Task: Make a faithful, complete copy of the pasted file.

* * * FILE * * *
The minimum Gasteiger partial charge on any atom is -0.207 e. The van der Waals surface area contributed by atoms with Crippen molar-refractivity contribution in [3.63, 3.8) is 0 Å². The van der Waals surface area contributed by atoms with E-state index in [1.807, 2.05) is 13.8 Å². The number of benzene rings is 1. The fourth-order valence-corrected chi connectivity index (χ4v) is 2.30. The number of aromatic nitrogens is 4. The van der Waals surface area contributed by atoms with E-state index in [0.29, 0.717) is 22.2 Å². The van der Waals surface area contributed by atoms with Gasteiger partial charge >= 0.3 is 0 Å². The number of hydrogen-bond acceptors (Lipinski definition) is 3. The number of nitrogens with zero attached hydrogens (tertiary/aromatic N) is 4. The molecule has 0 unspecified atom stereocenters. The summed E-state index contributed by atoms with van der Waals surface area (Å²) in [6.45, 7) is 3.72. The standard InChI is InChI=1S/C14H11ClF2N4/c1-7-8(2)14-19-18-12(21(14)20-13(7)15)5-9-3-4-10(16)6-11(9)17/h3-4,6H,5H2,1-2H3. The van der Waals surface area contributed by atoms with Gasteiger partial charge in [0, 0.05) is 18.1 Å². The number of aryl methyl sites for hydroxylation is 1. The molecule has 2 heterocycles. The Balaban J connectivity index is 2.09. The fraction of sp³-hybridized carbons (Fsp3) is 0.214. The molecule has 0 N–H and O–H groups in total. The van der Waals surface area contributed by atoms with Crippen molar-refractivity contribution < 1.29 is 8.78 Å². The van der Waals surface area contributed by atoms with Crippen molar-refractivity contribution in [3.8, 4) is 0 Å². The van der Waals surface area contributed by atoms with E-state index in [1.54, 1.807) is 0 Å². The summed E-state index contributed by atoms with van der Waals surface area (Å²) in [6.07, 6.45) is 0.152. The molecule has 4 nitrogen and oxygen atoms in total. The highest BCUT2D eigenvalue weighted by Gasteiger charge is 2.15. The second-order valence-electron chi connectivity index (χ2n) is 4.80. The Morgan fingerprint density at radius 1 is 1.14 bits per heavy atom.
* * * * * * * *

The minimum Gasteiger partial charge on any atom is -0.207 e. The van der Waals surface area contributed by atoms with Crippen molar-refractivity contribution in [3.63, 3.8) is 0 Å². The van der Waals surface area contributed by atoms with E-state index in [1.807, 2.05) is 13.8 Å². The number of benzene rings is 1. The fourth-order valence-corrected chi connectivity index (χ4v) is 2.30. The number of aromatic nitrogens is 4. The van der Waals surface area contributed by atoms with E-state index in [0.29, 0.717) is 22.2 Å². The van der Waals surface area contributed by atoms with Gasteiger partial charge >= 0.3 is 0 Å². The number of hydrogen-bond acceptors (Lipinski definition) is 3. The number of nitrogens with zero attached hydrogens (tertiary/aromatic N) is 4. The molecule has 0 unspecified atom stereocenters. The summed E-state index contributed by atoms with van der Waals surface area (Å²) in [6.45, 7) is 3.72. The standard InChI is InChI=1S/C14H11ClF2N4/c1-7-8(2)14-19-18-12(21(14)20-13(7)15)5-9-3-4-10(16)6-11(9)17/h3-4,6H,5H2,1-2H3. The van der Waals surface area contributed by atoms with Gasteiger partial charge in [0, 0.05) is 18.1 Å². The number of aryl methyl sites for hydroxylation is 1. The molecule has 2 heterocycles. The Balaban J connectivity index is 2.09. The fraction of sp³-hybridized carbons (Fsp3) is 0.214. The molecule has 0 N–H and O–H groups in total. The van der Waals surface area contributed by atoms with Crippen molar-refractivity contribution < 1.29 is 8.78 Å². The van der Waals surface area contributed by atoms with Crippen molar-refractivity contribution in [3.8, 4) is 0 Å². The van der Waals surface area contributed by atoms with E-state index in [1.54, 1.807) is 0 Å². The summed E-state index contributed by atoms with van der Waals surface area (Å²) in [6.07, 6.45) is 0.152. The molecule has 4 nitrogen and oxygen atoms in total. The highest BCUT2D eigenvalue weighted by Gasteiger charge is 2.15. The second-order valence-electron chi connectivity index (χ2n) is 4.80. The Morgan fingerprint density at radius 1 is 1.14 bits per heavy atom.